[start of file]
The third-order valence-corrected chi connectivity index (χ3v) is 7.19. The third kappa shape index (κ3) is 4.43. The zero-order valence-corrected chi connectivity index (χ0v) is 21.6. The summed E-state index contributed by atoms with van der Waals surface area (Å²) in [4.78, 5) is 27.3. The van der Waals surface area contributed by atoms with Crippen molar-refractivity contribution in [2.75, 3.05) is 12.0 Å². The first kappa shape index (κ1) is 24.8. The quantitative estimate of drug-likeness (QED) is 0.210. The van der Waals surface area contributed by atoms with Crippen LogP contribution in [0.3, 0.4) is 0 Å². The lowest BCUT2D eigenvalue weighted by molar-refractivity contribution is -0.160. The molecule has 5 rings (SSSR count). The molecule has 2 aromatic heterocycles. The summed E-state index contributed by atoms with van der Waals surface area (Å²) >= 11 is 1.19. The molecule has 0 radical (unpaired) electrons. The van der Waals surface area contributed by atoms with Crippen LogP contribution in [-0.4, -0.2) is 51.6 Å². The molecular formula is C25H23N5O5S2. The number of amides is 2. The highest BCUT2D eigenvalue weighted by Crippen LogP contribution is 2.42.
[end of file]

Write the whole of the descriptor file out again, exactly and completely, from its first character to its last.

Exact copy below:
The third-order valence-corrected chi connectivity index (χ3v) is 7.19. The third kappa shape index (κ3) is 4.43. The zero-order valence-corrected chi connectivity index (χ0v) is 21.6. The summed E-state index contributed by atoms with van der Waals surface area (Å²) in [4.78, 5) is 27.3. The van der Waals surface area contributed by atoms with Crippen molar-refractivity contribution in [2.75, 3.05) is 12.0 Å². The first kappa shape index (κ1) is 24.8. The quantitative estimate of drug-likeness (QED) is 0.210. The van der Waals surface area contributed by atoms with Crippen LogP contribution in [0.3, 0.4) is 0 Å². The lowest BCUT2D eigenvalue weighted by molar-refractivity contribution is -0.160. The molecule has 5 rings (SSSR count). The molecule has 2 aromatic heterocycles. The summed E-state index contributed by atoms with van der Waals surface area (Å²) >= 11 is 1.19. The molecule has 0 radical (unpaired) electrons. The van der Waals surface area contributed by atoms with Crippen LogP contribution in [-0.4, -0.2) is 51.6 Å². The molecular formula is C25H23N5O5S2. The number of amides is 2. The highest BCUT2D eigenvalue weighted by Crippen LogP contribution is 2.42.